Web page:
The Miis in Miitopia spawn from a variety of places. You can pull them from Mii Central, which are usually a blend of fictional characters and celebrities. You can make them from scratch or pull them from your friends list or street passed buddies. What I've done is something else entirely: I've pulled them from my obsolete Tomodachi Life town (Neo-Tokyo), in hopes of giving the varied Miis I've long forgotten about another chance at life. And so they've joined me along for the ride, whether in casting pivotal roles in the towns I visit (hello, Genie Ice Cube) or joining my team of allies alongside new Mii faces.

Inns are the endpoint of any road, where the game's RPG-ness comes to roost. The roads are laden with foes, treasure chests, and random moments between your Miis. They're not like traditional dungeon crawling, nor a run-of-the-mill world map. Roads instead operate a whole lot like the Streetpass game Find Mii, which alone is about how deep the combat in Miitopia amounts to. Battles are over quick, though in the late game stretches last a little bit longer. You have no control over your comrades in battle, as they fling magic spells, needlessly consume items, and more. As relationships grow between particular Miis, so do the type of combos they can do with one another. For your personal Mii, you have either complete control over them or you can alternatively check the auto box, where you watch a whirlwind of joint-attacks, magic, and more unfold without pressing a single button.

The roads are at least littered with events. For example on one road, a Mii might fall into a dark pit, and you'll lose them for the remainder of the road. (Comically, one will interject, "We'll meet you at the Inn!" to which an absent Mii down in a black hole will holler back, "Okay!") In another, a Mii might trip, allowing a friend to help them up and inching their relationship closer. These fleeting events are a reminder that this a journey shared between Miis, not just to pummel enemies and retrieve long lost faces snatched by the villain.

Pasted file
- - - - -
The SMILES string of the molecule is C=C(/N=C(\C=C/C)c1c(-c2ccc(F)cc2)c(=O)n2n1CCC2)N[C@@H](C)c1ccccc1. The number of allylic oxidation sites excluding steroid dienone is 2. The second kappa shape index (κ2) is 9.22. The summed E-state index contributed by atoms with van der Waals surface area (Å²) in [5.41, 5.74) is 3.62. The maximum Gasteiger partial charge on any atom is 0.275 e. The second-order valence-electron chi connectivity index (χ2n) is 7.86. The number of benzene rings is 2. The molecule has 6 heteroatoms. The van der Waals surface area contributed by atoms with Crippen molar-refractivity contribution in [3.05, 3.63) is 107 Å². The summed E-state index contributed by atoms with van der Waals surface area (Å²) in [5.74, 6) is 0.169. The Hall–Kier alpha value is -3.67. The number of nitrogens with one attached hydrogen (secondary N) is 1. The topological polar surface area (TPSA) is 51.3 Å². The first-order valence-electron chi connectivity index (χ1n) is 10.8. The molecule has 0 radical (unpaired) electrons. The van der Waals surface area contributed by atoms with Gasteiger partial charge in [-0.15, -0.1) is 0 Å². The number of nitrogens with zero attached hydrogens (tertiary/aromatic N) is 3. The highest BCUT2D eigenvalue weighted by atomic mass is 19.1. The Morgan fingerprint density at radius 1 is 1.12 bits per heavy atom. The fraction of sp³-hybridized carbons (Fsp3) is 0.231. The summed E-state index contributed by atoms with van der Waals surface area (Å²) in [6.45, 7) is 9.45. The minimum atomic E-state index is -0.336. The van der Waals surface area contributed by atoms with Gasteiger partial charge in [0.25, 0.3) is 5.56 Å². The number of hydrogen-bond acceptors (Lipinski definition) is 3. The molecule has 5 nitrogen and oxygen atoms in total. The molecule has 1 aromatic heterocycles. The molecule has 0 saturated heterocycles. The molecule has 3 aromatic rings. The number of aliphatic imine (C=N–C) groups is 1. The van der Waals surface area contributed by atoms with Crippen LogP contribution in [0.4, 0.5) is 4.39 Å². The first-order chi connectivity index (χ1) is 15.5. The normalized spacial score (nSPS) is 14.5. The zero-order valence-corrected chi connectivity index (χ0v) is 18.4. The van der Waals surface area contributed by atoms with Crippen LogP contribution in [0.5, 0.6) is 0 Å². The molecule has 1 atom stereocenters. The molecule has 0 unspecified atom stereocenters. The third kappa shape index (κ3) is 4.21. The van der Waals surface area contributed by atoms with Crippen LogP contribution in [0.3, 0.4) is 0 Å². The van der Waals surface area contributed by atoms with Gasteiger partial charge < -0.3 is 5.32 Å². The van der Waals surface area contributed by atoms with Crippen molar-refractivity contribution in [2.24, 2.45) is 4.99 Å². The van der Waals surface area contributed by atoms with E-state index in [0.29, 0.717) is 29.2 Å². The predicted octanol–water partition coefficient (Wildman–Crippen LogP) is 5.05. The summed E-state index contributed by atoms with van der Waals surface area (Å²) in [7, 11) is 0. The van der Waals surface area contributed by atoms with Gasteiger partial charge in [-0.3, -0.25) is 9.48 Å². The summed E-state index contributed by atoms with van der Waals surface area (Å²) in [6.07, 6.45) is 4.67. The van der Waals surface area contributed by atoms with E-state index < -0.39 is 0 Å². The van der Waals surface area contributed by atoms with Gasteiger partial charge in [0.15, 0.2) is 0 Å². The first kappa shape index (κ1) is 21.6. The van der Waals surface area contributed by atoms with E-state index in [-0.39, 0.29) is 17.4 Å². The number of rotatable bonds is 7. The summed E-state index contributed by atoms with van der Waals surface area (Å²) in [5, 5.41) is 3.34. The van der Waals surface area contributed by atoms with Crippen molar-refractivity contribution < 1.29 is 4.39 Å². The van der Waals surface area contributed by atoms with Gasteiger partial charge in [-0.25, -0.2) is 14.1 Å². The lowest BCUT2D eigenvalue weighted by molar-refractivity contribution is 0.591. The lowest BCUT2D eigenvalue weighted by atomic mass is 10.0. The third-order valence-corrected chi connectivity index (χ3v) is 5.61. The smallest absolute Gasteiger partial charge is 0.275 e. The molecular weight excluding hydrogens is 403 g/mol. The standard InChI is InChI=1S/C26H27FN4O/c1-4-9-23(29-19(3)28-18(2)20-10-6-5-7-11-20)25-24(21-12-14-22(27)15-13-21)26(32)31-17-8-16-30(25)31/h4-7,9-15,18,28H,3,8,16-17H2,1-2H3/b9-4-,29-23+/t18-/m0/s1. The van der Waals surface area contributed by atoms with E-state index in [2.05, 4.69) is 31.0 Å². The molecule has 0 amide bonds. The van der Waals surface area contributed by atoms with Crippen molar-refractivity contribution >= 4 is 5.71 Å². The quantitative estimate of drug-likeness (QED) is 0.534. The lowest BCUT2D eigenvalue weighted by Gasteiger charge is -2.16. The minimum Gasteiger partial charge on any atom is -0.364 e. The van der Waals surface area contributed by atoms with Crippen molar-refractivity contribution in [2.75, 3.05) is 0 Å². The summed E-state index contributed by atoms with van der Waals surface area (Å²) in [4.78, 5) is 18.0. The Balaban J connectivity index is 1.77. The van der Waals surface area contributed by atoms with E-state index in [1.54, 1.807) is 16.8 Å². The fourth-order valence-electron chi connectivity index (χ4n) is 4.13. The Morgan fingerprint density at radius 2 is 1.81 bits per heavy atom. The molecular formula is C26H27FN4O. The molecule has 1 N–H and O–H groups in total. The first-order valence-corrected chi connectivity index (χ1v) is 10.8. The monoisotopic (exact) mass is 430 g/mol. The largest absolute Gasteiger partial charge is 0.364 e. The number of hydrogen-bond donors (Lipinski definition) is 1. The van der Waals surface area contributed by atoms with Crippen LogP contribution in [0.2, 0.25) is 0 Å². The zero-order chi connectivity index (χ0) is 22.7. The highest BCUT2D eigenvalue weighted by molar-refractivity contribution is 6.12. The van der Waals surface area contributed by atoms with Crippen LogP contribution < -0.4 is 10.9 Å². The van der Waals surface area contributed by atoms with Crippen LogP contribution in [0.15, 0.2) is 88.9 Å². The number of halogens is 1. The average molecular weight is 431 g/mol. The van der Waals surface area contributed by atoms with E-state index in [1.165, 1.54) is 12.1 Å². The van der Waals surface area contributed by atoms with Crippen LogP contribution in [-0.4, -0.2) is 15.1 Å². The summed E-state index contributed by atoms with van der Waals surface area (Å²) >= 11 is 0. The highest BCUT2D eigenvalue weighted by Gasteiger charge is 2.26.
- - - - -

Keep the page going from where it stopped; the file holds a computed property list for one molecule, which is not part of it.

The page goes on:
Miitopia has a core loop that it follows to a tee. You begin your journey alone, with only a Mii and a chosen class. At the start, only a select few classes are available—from the standard Warrior to the quirkier Pop Star. Later, as your squad bloats to four Miis and beyond, more classes become available. Eventually, Miis have the ability to adopt everything from a Cat class to a Princess class. As per story beats, even your protagonist Mii gets the opportunity to cycle through classes. Over the course of my game, I've been a Pop Star, Cat, and Princess; and so far, I've enjoyed being a Cat the best.

Despite around 30 hours sludged away so far in Miitopia, it still seemingly has a ways to go. Playing Miitopia has been an experience of being disappointed time and time again, watching the same handful of jokes play over repeatedly. You see the silly heart at the root of the game as it glimmers in weird combo attacks in the heat of battle, like a Tank class Mii launching another Mii out of their Tank-head. But then jokes are repeated, endlessly, and even the visual gags of Miis of Nintendo employees and others (of course Reggie is in one of my squads) grows tiresome overtime.